Rainy Night

     I plug in the white Christmas lights wrapped around the top rail of the balcony to my apartment. They have been there since last year. I just left them unplugged in the meantime. Now they dazzle against the night.
     But on my street, there seem to be many fewer lights than in the past, as though a tradition is being forgotten and abandoned. The explanation could lie in the likelihood that some of the old folks who were the most insistent on setting out Christmas lights have met their demise.
     But a subdued mood is evident all through Pasadena, where I live.
     The streets are crowded but not frenzied and the shops seem to have toned down the invocations to buy. So the spirit of the season is less commercial and thus more true.
     Restaurants are full until late with office Christmas parties, and outside the pub, there is a white pattern of a snowflake projected onto the ground from a light high up on the building.
     While the real weather has turned chilly as rain gathers for the weekend.
     As far as my preparations go, the niece and nephews  just want cash. No presents, thank you. And my sisters and I have agreed that gifts may as well be limited to the kids, all of which makes gift-shopping a simple affair.
     As part of the holiday entertainment line-up, a small, independent movie that a friend helped produce is playing on the Westside. So last night I took the hard, rush-hour ride across town to see the film, called “Sex and Breakfast.” Leaving at 6 in the evening, I get caught in the lines of cars crawling dowh Cahuenga toward the Hollywood Bowl.
     At a traffic light, the dark open road of Mulholland Drive beckons, off to the right. Liberated, I turn onto the sweeping curve up and away from the stalled line of cars.
    The road winds west, high along the Hollywood Hills, as the smell of rain lies heavy in the air.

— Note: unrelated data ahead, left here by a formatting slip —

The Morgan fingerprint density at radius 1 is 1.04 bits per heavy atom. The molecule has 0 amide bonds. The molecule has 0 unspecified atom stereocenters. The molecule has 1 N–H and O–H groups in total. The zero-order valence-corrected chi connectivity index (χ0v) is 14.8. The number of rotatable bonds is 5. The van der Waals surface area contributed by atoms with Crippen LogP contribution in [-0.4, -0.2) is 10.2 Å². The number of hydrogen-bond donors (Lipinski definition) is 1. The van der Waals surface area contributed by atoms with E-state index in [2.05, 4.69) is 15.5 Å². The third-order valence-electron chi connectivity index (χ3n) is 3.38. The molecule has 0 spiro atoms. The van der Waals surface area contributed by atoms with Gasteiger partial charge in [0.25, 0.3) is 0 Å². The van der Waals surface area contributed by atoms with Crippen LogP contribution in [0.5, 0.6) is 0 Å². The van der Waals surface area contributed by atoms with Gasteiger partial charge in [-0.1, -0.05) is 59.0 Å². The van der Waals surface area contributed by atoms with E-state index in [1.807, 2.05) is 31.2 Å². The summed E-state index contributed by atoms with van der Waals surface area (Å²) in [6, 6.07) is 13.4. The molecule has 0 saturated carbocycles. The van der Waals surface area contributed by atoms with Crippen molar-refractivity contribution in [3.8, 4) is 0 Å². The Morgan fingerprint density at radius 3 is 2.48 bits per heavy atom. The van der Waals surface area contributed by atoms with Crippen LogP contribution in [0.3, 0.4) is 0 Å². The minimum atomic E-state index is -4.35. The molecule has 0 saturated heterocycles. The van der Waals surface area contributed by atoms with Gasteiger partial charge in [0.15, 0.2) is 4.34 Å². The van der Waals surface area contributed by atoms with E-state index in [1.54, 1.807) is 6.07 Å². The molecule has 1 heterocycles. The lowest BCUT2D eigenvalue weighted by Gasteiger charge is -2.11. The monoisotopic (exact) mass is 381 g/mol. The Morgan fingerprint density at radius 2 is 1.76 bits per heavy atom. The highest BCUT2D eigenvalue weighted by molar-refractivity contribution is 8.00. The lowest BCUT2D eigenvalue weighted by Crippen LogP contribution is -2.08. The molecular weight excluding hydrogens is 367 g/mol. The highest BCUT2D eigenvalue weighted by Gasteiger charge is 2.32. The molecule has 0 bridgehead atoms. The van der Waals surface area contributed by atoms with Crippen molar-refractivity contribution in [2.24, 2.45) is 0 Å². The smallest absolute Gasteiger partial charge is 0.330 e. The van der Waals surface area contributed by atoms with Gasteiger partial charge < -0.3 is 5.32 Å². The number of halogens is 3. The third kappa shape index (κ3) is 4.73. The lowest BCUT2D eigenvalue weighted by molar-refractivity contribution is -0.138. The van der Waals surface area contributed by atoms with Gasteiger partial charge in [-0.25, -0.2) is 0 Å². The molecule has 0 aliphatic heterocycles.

Off to the left, the Los Angeles Basin stretches away in a vast, dazzling blanket of light, blurred in places by patches of mist. Farther along, the ever-stretching lights and freeways of the San Fernando Valley come up on the right, as the road traverses the spine of the hills and then comes back.
     I understand now why Raymond Chandler novels and so many filmes noires invoke this dark, winding road high in the hills.
     Mullholland finally hooks onto Laurel Canyon Boulevard and I follow the red tail lights in front me, down and down out of the hills and into Hollywood, until we hit Sunset Boulevard. On that corner is a mall that houses the Laemmle 5, where my buddy’s movie is playing.
     I am here out of loyalty – I have not fought through the traffic and crowds  of the Westside for years. But there are no crowds at all, with the sidewalk on Sunset oddly quiet on a Thursday night.
     The movie, a drama about two couples seeking sexual and romantic fulfillment, sets up at an excruciatingly slow pace. I twist and lean in my seat, like a kid in school, aching with restlessness and boredom. But as with any good drama, a bit of patience is required.
      And the movie picks up as the couples engage with each other and then, in the climax, one couple explodes apart while the other is drawn together and strengthened.
     The film provides a sense of catharsis and the satisfaction of a tight, clean drama that, once it was all set up, drove the audience confidently and strongly toward its conclusion. As we walk back to the car, images of the actors come back to me and bits of dialogue, along with an understanding of the parallel structure of the film.
     Taking a route that was familiar a long time ago, we drive west along Sunset Boulevard, and south on the Hollywood Freeway, until we hook onto the Pasadena Freeway flowing northeast. It is a few minutes before the familiar pattern of white rocks spells out South Pasadena on a hill to the right of the freeway, and we are back on home turf, after the harrowing journey across Los Angeles.
     Sitting on my balcony with a bottle of red wine, we laugh at how bound we have become to our little town and how hesitant to venture away. The night is stormy and the wind swirls and stops, picks up again and blows red and yellow leaves off the maple trees in the courtyard and down about the walkway, where my cat is lurking.
     My companion tells me about her friends who are having a big party this weekend, and how they are trying to set up a girl from New York with a local guy.
     Deeper into the bottle, we talk about the big fire that roared through my dad’s old farm and how miraculous  it seemed that the farmhouse did not get touched, as though it had a protective force all around it.
     And then the gusts of wind come to a stop, the air is perfectly still, and rain starts coming down, steady and hard, hitting on the leaves.
     With the bottle consumed, I accompany her home in the wet night, and then walk back to my place with the umbrella sheathed. It feels good to walk in the rain ’round midnight on a dark, empty street, the rain coming down and down.

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